16th Baltic Development Forum Summit and 5th Annual Forum of the EUSBSR, Turku

Mr(s). Chairman, Mr(s). President, Commissioner, Ladies and Gentlemen,

As a start I would like to welcome you all to Turku on behalf of the Finnish Government. Actually Turku is a great city to host the 16th Baltic Development Forum and the 5th Annual Forum of the European Union’s Strategy for the Baltic Sea Region. Turku is a great example how to create successful business in various sectors in Baltic Sea Region and how to respect clean nature in a Baltic Sea Nation. This meeting will certainly improve the awareness of Baltic issues.

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My theme today – Baltic economic co-operation – is not a new one. To the contrary, for almost a millennium, Baltic Sea has been a platform for economic co-operation. The Hanseatic League, or Hansa, which was established in 1356, was an early form of commercial and political co-operation in the Baltic Sea Region.

What is common for co-operation then and now, is its informal and institution-free character. When the business interests are strong, commonly understood and widely shared, there seems to be less need for formal structures. We could say that Baltic Sea region is an example of the benefits of trade, not only in an economic sense, but also as a stabilizing factor in the region.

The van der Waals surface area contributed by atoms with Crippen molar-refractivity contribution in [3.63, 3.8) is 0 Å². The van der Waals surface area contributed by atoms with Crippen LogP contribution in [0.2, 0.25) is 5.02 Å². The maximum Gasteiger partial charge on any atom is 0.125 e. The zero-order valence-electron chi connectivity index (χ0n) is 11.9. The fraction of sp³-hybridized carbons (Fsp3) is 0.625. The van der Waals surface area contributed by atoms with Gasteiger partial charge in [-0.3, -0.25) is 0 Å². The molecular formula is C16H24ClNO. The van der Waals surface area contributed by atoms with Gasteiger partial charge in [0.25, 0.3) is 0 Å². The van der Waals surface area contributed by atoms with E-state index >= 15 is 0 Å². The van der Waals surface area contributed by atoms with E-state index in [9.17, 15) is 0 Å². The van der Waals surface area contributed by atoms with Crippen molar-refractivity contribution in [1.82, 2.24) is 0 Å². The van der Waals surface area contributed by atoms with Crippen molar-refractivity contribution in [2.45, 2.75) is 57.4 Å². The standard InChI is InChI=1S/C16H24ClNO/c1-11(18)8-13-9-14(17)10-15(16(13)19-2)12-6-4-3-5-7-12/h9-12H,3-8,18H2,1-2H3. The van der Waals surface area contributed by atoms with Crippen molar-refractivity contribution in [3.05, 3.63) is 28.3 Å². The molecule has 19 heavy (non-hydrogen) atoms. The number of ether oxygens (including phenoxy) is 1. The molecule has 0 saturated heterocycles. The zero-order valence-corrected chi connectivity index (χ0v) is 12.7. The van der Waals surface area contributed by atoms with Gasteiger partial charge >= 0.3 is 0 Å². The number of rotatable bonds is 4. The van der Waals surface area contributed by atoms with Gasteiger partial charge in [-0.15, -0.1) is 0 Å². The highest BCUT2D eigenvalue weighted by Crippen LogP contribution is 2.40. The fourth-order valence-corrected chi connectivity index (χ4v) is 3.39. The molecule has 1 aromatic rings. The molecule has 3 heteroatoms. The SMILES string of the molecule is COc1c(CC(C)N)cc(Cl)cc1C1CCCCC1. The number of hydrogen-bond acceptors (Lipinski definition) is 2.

The Nordic countries have traditionally played a very important role in Baltic Sea Region’s co-operation. The Nordic countries have a long common history which is still present in the many forms of co-operation; on the parliamentary level with Nordic Council and between governments in the Nordic Council of Ministers. The Nordic countries may have different approaches towards the membership of the European Union or European monetary policy, but the forms of regional, needs-based co-operation, are neutral in relation to such policy choices.

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The Baltic Sea Region is the home of over 60 million people. The Baltic Sea Region comprises a highly competitive part of the European and even of the global economy providing a vital economic environment to its people and enterprises. The countries around the Baltic Sea have deep historical boundaries and economic ties integrating the people and the businesses together.

The region’s economic size is impressive. According to the most recent “State of Region Report” the annual GDP is more than 1 300 billion euros. Northern Germany and Northwestern Russia account both for roughly 15 per cent, the Baltic countries 7 per cent and Northern Poland 5 per cent. The Nordic countries account for the most, that is, 60 per cent of the total.

The Baltic Sea Region went along with the European slowdown, even if it remained at a higher level of economic dynamism than its European peers.  However, there are some risks in the expected recovery and growth in the Baltic Sea states, currently not the least due to the situation in Ukraine. This may hamper the economic activity across Baltic Sea Region.

Most exports from the Baltic Sea Region continue to be destined for markets nearby emphasizing the benefits of mutual connections between the countries involved. Challenged by increased global competition and affected by the economic slowdown in Europe, the Baltic Sea Region has in recent years lost some of its market share.